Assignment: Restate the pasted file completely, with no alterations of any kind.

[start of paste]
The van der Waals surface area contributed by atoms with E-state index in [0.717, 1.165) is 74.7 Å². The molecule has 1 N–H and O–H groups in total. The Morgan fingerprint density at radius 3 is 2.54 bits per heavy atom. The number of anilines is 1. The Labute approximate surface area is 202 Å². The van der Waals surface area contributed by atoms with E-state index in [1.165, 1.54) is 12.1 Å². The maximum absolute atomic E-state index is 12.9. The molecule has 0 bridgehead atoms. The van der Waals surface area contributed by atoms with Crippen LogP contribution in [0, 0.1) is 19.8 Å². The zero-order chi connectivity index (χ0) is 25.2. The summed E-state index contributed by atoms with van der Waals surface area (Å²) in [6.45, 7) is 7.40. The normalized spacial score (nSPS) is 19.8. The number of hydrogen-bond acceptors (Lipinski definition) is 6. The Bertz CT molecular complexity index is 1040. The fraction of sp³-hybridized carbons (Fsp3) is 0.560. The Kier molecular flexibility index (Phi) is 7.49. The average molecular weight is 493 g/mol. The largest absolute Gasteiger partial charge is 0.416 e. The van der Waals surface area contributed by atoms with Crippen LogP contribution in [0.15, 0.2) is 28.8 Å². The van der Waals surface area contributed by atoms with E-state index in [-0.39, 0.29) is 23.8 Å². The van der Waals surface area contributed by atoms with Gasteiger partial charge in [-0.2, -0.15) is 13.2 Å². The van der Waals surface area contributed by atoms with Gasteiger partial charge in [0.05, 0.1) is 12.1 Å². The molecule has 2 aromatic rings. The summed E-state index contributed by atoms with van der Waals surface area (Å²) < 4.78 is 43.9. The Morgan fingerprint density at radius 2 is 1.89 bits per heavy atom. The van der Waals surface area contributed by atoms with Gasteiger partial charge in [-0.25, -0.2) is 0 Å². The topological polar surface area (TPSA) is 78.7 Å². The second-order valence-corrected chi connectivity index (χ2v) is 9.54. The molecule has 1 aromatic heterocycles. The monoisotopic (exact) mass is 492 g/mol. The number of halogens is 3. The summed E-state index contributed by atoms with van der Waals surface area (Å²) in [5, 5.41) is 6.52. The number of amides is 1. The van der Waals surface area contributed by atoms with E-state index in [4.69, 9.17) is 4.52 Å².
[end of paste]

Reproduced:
The van der Waals surface area contributed by atoms with E-state index in [0.717, 1.165) is 74.7 Å². The molecule has 1 N–H and O–H groups in total. The Morgan fingerprint density at radius 3 is 2.54 bits per heavy atom. The number of anilines is 1. The Labute approximate surface area is 202 Å². The van der Waals surface area contributed by atoms with E-state index in [1.165, 1.54) is 12.1 Å². The maximum absolute atomic E-state index is 12.9. The molecule has 0 bridgehead atoms. The van der Waals surface area contributed by atoms with Crippen LogP contribution in [0, 0.1) is 19.8 Å². The zero-order chi connectivity index (χ0) is 25.2. The summed E-state index contributed by atoms with van der Waals surface area (Å²) in [6.45, 7) is 7.40. The normalized spacial score (nSPS) is 19.8. The number of hydrogen-bond acceptors (Lipinski definition) is 6. The Bertz CT molecular complexity index is 1040. The fraction of sp³-hybridized carbons (Fsp3) is 0.560. The Kier molecular flexibility index (Phi) is 7.49. The average molecular weight is 493 g/mol. The largest absolute Gasteiger partial charge is 0.416 e. The van der Waals surface area contributed by atoms with Crippen LogP contribution in [0.15, 0.2) is 28.8 Å². The van der Waals surface area contributed by atoms with E-state index in [-0.39, 0.29) is 23.8 Å². The van der Waals surface area contributed by atoms with Gasteiger partial charge in [-0.2, -0.15) is 13.2 Å². The van der Waals surface area contributed by atoms with Gasteiger partial charge in [0.05, 0.1) is 12.1 Å². The molecule has 2 aromatic rings. The summed E-state index contributed by atoms with van der Waals surface area (Å²) < 4.78 is 43.9. The Morgan fingerprint density at radius 2 is 1.89 bits per heavy atom. The van der Waals surface area contributed by atoms with Gasteiger partial charge in [-0.25, -0.2) is 0 Å². The topological polar surface area (TPSA) is 78.7 Å². The second-order valence-corrected chi connectivity index (χ2v) is 9.54. The molecule has 1 aromatic heterocycles. The monoisotopic (exact) mass is 492 g/mol. The number of halogens is 3. The summed E-state index contributed by atoms with van der Waals surface area (Å²) in [5, 5.41) is 6.52. The number of amides is 1. The van der Waals surface area contributed by atoms with E-state index in [4.69, 9.17) is 4.52 Å².